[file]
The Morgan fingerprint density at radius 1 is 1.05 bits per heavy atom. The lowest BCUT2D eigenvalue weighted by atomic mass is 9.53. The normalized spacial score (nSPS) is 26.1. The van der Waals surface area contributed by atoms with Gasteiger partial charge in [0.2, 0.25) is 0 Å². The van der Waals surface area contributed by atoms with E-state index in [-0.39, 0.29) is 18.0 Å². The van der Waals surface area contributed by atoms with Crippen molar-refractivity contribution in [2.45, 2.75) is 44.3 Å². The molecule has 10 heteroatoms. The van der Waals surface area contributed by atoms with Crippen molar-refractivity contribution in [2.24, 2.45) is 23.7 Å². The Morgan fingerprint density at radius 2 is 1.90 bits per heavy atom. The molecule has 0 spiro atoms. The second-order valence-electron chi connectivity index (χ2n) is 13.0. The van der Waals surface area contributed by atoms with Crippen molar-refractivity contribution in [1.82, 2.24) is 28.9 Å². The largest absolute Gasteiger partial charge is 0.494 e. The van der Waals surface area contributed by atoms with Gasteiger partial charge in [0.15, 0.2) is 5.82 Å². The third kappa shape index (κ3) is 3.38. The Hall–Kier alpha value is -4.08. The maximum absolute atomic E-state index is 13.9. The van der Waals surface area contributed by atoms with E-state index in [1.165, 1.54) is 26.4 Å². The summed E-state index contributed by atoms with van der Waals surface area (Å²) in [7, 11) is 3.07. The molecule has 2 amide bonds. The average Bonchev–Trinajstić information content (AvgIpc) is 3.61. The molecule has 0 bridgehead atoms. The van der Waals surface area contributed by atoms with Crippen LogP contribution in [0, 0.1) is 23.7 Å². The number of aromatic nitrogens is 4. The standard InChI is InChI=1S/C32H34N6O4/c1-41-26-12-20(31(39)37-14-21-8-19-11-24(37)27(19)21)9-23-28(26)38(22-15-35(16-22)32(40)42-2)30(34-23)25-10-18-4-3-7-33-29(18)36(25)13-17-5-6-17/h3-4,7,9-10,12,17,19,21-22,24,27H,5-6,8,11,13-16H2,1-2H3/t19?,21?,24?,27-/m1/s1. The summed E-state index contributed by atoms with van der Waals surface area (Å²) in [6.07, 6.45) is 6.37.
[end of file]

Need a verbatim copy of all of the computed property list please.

The Morgan fingerprint density at radius 1 is 1.05 bits per heavy atom. The lowest BCUT2D eigenvalue weighted by atomic mass is 9.53. The normalized spacial score (nSPS) is 26.1. The van der Waals surface area contributed by atoms with Gasteiger partial charge in [0.2, 0.25) is 0 Å². The van der Waals surface area contributed by atoms with E-state index in [-0.39, 0.29) is 18.0 Å². The van der Waals surface area contributed by atoms with Crippen molar-refractivity contribution in [2.45, 2.75) is 44.3 Å². The molecule has 10 heteroatoms. The van der Waals surface area contributed by atoms with Crippen molar-refractivity contribution in [2.24, 2.45) is 23.7 Å². The Morgan fingerprint density at radius 2 is 1.90 bits per heavy atom. The molecule has 0 spiro atoms. The second-order valence-electron chi connectivity index (χ2n) is 13.0. The van der Waals surface area contributed by atoms with Crippen molar-refractivity contribution in [1.82, 2.24) is 28.9 Å². The largest absolute Gasteiger partial charge is 0.494 e. The van der Waals surface area contributed by atoms with Gasteiger partial charge in [0.15, 0.2) is 5.82 Å². The third kappa shape index (κ3) is 3.38. The Hall–Kier alpha value is -4.08. The maximum absolute atomic E-state index is 13.9. The van der Waals surface area contributed by atoms with E-state index in [1.165, 1.54) is 26.4 Å². The summed E-state index contributed by atoms with van der Waals surface area (Å²) in [7, 11) is 3.07. The molecule has 2 amide bonds. The average Bonchev–Trinajstić information content (AvgIpc) is 3.61. The molecule has 0 bridgehead atoms. The van der Waals surface area contributed by atoms with Crippen LogP contribution in [0, 0.1) is 23.7 Å². The number of aromatic nitrogens is 4. The standard InChI is InChI=1S/C32H34N6O4/c1-41-26-12-20(31(39)37-14-21-8-19-11-24(37)27(19)21)9-23-28(26)38(22-15-35(16-22)32(40)42-2)30(34-23)25-10-18-4-3-7-33-29(18)36(25)13-17-5-6-17/h3-4,7,9-10,12,17,19,21-22,24,27H,5-6,8,11,13-16H2,1-2H3/t19?,21?,24?,27-/m1/s1. The summed E-state index contributed by atoms with van der Waals surface area (Å²) in [6.07, 6.45) is 6.37.